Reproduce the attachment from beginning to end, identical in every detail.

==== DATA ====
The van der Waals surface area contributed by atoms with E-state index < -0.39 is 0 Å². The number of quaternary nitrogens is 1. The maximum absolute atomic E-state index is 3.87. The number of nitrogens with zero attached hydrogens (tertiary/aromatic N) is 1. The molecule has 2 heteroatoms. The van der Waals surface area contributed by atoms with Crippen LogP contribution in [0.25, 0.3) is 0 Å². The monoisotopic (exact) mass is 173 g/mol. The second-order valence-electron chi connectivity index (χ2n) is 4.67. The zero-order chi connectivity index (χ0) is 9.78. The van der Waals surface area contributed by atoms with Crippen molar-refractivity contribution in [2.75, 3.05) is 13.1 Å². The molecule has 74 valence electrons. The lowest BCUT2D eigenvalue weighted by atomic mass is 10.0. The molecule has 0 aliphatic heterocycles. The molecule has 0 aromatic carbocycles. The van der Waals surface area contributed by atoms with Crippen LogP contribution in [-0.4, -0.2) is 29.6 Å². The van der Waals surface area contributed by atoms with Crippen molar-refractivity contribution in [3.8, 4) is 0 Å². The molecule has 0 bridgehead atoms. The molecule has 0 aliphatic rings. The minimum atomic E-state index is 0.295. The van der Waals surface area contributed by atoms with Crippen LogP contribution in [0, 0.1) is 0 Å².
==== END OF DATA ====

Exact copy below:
The van der Waals surface area contributed by atoms with E-state index < -0.39 is 0 Å². The number of quaternary nitrogens is 1. The maximum absolute atomic E-state index is 3.87. The number of nitrogens with zero attached hydrogens (tertiary/aromatic N) is 1. The molecule has 2 heteroatoms. The van der Waals surface area contributed by atoms with Crippen LogP contribution in [0.25, 0.3) is 0 Å². The monoisotopic (exact) mass is 173 g/mol. The second-order valence-electron chi connectivity index (χ2n) is 4.67. The zero-order chi connectivity index (χ0) is 9.78. The van der Waals surface area contributed by atoms with Crippen molar-refractivity contribution in [2.75, 3.05) is 13.1 Å². The molecule has 74 valence electrons. The lowest BCUT2D eigenvalue weighted by atomic mass is 10.0. The molecule has 0 aliphatic heterocycles. The molecule has 0 aromatic carbocycles. The van der Waals surface area contributed by atoms with Crippen LogP contribution in [-0.4, -0.2) is 29.6 Å². The van der Waals surface area contributed by atoms with Crippen molar-refractivity contribution in [3.8, 4) is 0 Å². The molecule has 0 bridgehead atoms. The molecule has 0 aliphatic rings. The minimum atomic E-state index is 0.295. The van der Waals surface area contributed by atoms with Crippen LogP contribution in [0, 0.1) is 0 Å².